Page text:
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The 2011 Nissan Leaf EV  (Source: The New York Times)
Critics like the basic premise, but say it was poorly executed

After a couple of years of debate about how to best handle the risk that silent electric vehicles pose to blind pedestrians, the 2011 Nissan Leaf EV offered up a creative solution -- artificial noises emitted while driving.  You might guess that blind rights advocates would be happy.

That guess would be incorrect, though.  The National Federation of the Blind said that while including an alert was a step in the right direction, the system was full of flaws.  Their biggest problem was with the fact that the driver could disable the alert.  States the group, "[We are] disappointed that the driver is permitted to turn off the sound.  [This] in effect, allows drivers to deactivate this important safety feature and thereby endanger pedestrians, especially those who are blind."

Chris Danielsen, a spokesman for the National Federation of the Blind complains, "The biggest thing with us is that we don’t think the driver should be able to switch the sound off."

When enabled, the group is okay with the standard driving warning sound, which they say is "sufficient to alert pedestrians".  However, they are also displeased with the reverse warning sound, which unlike the forward noise is not continuous.  They comment, "Intermittent sound is not as effective as a continuous sound."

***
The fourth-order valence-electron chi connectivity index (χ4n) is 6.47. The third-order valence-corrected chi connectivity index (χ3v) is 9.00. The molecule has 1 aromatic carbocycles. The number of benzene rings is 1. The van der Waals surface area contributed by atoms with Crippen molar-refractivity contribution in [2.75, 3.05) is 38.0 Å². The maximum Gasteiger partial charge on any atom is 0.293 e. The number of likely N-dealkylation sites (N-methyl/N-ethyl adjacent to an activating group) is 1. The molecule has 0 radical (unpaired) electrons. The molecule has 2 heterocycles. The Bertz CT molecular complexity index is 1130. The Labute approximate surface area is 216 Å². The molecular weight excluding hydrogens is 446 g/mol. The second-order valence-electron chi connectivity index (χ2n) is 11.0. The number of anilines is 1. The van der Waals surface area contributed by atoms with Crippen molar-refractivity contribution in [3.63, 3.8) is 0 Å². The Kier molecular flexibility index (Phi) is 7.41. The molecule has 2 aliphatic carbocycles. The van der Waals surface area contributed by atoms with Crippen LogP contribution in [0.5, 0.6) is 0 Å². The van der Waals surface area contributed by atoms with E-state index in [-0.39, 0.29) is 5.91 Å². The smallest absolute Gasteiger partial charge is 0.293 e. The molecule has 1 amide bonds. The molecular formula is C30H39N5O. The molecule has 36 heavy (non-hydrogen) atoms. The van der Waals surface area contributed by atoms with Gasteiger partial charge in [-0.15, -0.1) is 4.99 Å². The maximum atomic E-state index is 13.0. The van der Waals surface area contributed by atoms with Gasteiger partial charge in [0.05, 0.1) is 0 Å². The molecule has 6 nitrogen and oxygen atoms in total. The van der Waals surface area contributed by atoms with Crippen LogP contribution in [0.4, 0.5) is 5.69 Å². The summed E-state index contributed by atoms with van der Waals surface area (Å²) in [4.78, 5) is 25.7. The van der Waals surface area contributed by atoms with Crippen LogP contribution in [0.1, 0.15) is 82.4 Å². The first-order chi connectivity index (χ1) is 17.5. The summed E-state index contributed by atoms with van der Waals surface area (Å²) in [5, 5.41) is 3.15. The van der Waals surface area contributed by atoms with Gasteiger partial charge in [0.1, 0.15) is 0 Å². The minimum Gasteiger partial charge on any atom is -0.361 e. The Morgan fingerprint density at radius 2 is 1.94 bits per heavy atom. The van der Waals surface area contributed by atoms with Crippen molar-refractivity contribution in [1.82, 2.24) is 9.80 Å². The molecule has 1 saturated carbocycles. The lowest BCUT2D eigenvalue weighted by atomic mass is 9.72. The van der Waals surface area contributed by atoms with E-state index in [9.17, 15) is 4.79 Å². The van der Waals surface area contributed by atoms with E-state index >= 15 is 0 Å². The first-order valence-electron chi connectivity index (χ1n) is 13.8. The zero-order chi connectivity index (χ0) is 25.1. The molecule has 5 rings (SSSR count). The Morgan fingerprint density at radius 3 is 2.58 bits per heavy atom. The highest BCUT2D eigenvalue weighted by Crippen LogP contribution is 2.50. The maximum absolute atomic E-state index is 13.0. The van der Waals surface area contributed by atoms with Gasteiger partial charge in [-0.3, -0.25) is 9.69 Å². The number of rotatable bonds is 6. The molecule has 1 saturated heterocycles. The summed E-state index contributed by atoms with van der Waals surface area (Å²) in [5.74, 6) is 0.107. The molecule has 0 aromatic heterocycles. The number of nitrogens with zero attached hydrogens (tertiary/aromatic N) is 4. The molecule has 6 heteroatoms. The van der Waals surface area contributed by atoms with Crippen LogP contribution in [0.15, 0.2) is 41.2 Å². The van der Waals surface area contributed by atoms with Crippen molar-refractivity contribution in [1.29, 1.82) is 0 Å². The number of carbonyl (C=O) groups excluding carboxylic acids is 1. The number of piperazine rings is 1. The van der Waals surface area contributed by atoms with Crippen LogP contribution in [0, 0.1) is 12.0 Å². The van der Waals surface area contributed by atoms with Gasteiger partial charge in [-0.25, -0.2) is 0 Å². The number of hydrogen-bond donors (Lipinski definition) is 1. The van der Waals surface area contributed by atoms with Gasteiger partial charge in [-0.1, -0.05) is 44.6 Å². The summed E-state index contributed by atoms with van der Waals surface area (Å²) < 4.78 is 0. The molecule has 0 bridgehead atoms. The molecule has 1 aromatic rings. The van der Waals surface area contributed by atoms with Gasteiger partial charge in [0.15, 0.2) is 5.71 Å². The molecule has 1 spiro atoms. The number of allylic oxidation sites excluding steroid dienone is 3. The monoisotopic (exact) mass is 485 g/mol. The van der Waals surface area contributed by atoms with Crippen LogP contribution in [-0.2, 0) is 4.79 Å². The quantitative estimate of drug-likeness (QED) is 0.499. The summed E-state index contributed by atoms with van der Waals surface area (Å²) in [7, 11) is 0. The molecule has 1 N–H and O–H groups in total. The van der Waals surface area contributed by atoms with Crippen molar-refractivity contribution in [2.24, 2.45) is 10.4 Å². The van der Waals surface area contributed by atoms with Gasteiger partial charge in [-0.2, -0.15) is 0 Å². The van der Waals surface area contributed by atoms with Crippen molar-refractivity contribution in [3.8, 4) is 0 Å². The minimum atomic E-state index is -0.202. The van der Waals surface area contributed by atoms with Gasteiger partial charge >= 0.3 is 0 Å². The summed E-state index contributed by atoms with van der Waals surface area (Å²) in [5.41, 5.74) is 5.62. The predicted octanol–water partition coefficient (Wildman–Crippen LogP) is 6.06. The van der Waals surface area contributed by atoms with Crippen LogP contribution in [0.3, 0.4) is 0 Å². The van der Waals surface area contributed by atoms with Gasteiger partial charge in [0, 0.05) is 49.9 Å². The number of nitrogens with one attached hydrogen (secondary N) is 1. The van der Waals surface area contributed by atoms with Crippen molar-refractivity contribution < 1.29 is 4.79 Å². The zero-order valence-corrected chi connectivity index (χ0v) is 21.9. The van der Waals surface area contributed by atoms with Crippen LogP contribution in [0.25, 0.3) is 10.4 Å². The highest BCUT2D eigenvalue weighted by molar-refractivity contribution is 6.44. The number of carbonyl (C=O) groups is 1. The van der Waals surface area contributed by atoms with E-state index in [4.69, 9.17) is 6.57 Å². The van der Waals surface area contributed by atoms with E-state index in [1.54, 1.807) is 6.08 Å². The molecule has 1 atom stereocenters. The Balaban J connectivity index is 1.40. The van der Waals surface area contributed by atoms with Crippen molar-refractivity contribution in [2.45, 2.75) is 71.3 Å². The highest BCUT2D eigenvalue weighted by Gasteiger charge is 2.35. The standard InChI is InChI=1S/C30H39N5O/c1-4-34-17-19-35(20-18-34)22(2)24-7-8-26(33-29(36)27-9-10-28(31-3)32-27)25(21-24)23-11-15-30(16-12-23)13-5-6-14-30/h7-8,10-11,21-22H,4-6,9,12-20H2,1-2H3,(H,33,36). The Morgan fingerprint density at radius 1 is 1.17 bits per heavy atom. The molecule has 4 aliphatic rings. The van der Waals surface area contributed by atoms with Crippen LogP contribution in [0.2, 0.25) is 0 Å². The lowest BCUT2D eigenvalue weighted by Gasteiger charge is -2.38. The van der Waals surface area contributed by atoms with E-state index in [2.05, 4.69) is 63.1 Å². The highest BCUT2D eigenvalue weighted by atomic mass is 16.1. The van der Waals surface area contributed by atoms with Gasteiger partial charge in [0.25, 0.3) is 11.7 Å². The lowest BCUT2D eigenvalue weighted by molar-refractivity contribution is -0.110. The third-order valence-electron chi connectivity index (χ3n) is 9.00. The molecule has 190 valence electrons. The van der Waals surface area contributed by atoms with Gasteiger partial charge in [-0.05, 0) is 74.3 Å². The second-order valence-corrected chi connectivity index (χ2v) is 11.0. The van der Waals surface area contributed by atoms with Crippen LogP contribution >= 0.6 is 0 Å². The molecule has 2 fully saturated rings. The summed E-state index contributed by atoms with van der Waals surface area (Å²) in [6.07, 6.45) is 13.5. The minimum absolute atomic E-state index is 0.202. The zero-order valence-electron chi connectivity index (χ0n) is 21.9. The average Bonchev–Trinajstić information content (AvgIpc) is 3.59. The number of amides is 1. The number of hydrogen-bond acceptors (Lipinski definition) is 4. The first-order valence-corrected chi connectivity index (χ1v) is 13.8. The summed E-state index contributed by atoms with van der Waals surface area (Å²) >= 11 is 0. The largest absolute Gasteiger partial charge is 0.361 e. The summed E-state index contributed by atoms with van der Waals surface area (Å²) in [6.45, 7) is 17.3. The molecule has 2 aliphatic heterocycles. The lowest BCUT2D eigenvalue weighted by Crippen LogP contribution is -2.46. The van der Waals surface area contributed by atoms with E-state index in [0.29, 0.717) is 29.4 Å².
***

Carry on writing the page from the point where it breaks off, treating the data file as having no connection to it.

Another complaint they have is that no warning sounds are emitted when the vehicle is idling.

The backup noises sounds somewhat like a ringing bell or submarine sonar, while the forward noise sounds somewhat like a jet tanking off (a whistle) -- or as  Mark Perry, the director for product planning at Nissan Americas puts it, "You know that show with David Hasselhoff, Knight Rider? The forward sound reminds me of what KITT sounded like."

The sounds are generate by a synthesizer under the hood and should not disturb passengers within the cockpit, thanks to insulating layers.  The sounds measure at 2.5 kHz at the high end of the spectrum to 600 Hz at the bottom.

Nissan recruited high profile help to develop the system, including, the Detroit Institute of Ophthalmology, acoustic psychology experts from the Vanderbilt University Medical Center and a Hollywood sound design studio that was not identified.  Interestingly, The National Federation of the Blind -- the organization that is offering up the current criticism -- also helped provide design input for the system.

Perry defends the system against the recent criticism, stating, "They’re entitled to their opinions on the sounds turning off and what the sounds should be. The on-off switch by default is in the on position, and the driver has to make a decision each time to turn it off. The switch is there to balance the needs of drivers and pedestrians, though we think most owners will leave the system on because they can’t hear the sounds inside the car."

The National Highway Traffic Safety Administration and legislators in Congress are currently working on legislation which would mandate noisemakers in electric vehicles.  There are no such current regulations; the Nissan system was implemented merely in good faith.